Sales folks need new and exciting goals to chase in order to stay motivated, so even if your core incentive program stays the same, it’s easy to change things up a little. If you gave them an extra $1,000 for selling Software Package A last month, offer a steak dinner every time they sell Software Package B this month. If you had a head-to-head competition between groups of sellers one month, offer a group incentive this month.
Lesson 6: Tier your incentives.
If a salesperson makes exactly the same commission on their first dollar as they do on their 100th, they have no reason to reach. (And stretch goals are a good thing!) If you offer a 1% commission on the first $1 million, make it 2% on the second and 5% on the third. Always have a “level up” point that your salespeople can see within their grasp.
Lesson 7: Get your ratios in the right balance.
Sales incentives are up to you, and they can range anywhere from 99% salary, 1% commission to 100% commission. The right mix is usually determined by the type of product being sold and one question: How much do you want your salespeople to be “pushing” sales vs “supporting” them?
Here’s the difference: If you’re only able to pay your mortgage if you sell a service contract to this customer… you’re going to find a way to do it, even if you know it’s not even close to something they need. You’re not getting evicted because this customer won’t buy an extended warranty on their fridge, and you wouldn’t be alone.
However, if all your bills are covered and commissions go straight into your fun-money fund, you’re going to be a friendlier, more considerate and less likely to be that icky kind of salesperson that pushes products on people that they don’t need. You’ll establish better long-term client relationships, too, which leads to more commissions.
There’s no magic formula for establishing balance between sales and commission, but one thing to consider is how “hungry” you want your salespeople to appear when they’re talking to customers. (If you’ve ever been assaulted by someone spraying perfume on you in a department store, that’s a level of hunger that no one needs.) If that doesn’t sound appealing to you, then tilt the ratio toward salary.
Lesson 8: It’s about more than percentages.
As business owners, we think about percentages a lot. NOI, gross profit, marketing budgets, the list goes on. It’s natural to think about your sales commission structure in percentages too, but it can actually make things more complicated.
Here’s an example: You have a salesperson who sells roofs to homeowners, and their commission is 5% of the total sale. They sell a new roof for $10,000 and know they’re going to get $500 – so far, so good.
But after your roofing team gets to work, they discover water damage and that $10,000 roof now becomes a $20,000 roof. Your salesperson’s commission just doubled too, but they had nothing to do with the additional work that’s now required.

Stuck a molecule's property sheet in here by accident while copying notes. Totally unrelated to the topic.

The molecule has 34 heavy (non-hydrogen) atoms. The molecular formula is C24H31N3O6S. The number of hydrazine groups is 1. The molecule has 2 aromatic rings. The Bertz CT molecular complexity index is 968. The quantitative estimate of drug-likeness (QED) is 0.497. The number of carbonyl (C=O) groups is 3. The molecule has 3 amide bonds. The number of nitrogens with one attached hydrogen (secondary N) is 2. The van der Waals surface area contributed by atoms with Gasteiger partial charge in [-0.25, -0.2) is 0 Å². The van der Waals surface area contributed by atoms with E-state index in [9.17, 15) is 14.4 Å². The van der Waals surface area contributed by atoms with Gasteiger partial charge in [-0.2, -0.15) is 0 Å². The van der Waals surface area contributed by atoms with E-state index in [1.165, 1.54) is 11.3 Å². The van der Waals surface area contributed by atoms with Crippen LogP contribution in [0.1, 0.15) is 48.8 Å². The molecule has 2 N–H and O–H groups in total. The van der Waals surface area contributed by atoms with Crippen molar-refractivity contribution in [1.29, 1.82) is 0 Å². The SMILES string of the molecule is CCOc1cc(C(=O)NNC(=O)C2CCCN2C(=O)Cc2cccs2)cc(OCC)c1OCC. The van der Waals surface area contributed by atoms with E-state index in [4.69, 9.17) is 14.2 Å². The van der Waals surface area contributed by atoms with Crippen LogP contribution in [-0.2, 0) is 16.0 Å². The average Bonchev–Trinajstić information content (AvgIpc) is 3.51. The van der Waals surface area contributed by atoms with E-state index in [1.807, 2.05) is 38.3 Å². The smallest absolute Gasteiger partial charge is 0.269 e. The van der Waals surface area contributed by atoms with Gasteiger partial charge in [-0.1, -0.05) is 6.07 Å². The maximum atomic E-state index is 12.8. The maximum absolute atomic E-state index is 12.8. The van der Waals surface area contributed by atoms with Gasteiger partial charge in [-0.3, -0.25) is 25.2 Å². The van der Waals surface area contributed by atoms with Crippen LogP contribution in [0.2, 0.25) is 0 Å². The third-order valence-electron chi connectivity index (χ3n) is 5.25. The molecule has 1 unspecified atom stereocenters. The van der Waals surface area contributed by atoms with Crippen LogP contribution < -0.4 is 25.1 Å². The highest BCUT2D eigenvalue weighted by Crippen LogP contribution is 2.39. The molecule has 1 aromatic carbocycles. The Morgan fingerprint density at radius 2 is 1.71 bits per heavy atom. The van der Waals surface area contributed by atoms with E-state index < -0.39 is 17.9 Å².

Giving them that extra money provides no incentive, because there’s nothing they can do to ensure that same amount of money on the next roof they sell. Offering commission only on the initial sale amount, however, creates a salesperson who’s incentivized to oversell at the slightest hint of a potential problem: “Normally this would be a $10,000 roof, but it rains a lot here in Portland and you may have unseen water damage, so let’s say $15,000 just in case.”
That’s great if there’s water damage. But what if there isn’t? Do you refund the customer the extra $5,000?
It’s a conundrum, but there’s an answer: the spiff. Instead of giving your seller a percent, just give them a flat amount, like $500 for every full roof replacement sold. Then, no matter how much the roof costs, the salesperson is motivated to sell the right product. (And party bonus, it’s the easiest commission math ever.)
Lesson 9: Leave the salesforce out of pricing decisions.
Salespeople sell. It’s their superpower. Pricing, however, is not. I’ve seen salespeople talk their supervisors into the most convoluted, complicated, technically inside-the-rules, please-boss-I-beg-you-just-this-once pricing changes that make the job a total money loser for the company.
The same goes for finding “new” products to sell: “Okay boss, I know it’s not our product, but our team could do it, right? Just this once?”
Here’s the bottom line: You, the business owner, tell your sales staff what they can sell, and at what price. Period. That’s not to say you can’t implement a feedback process that they can use to let you know about market trends and suggest adjustments, but that has nothing to do with their current, in-progress sales.
Lesson 10: Don’t let hunters become farmers.
There are two kinds of salespeople: hunters and farmers. Hunters go out and land new business, while farmers tend to – and hopefully, grow – existing business. As soon as someone has paid your hunters even $1, they are now in the hands of your farmers.
Many hunters get fat and happy by simply selling to their existing clients over and over again. It sounds like something like, “Hey, I made my quota by selling annual maintenance contracts to the same clients I sold last year, I’m going out for golf!”
If you have a team of hunters, this means that you should focus your commission structure on bringing in bright, shiny new objects instead of renewals. Recurring business? That’s for your farmers.
The Bottom Line
Now that you’ve done your homework, it’s time to put your skills to the test and build a sales commission. In Part 2, you’ll find everything you need to get started.
How to Build A Sales Commission, Part 2
Should I Offer Profit Sharing With My Employees? In a Word – No.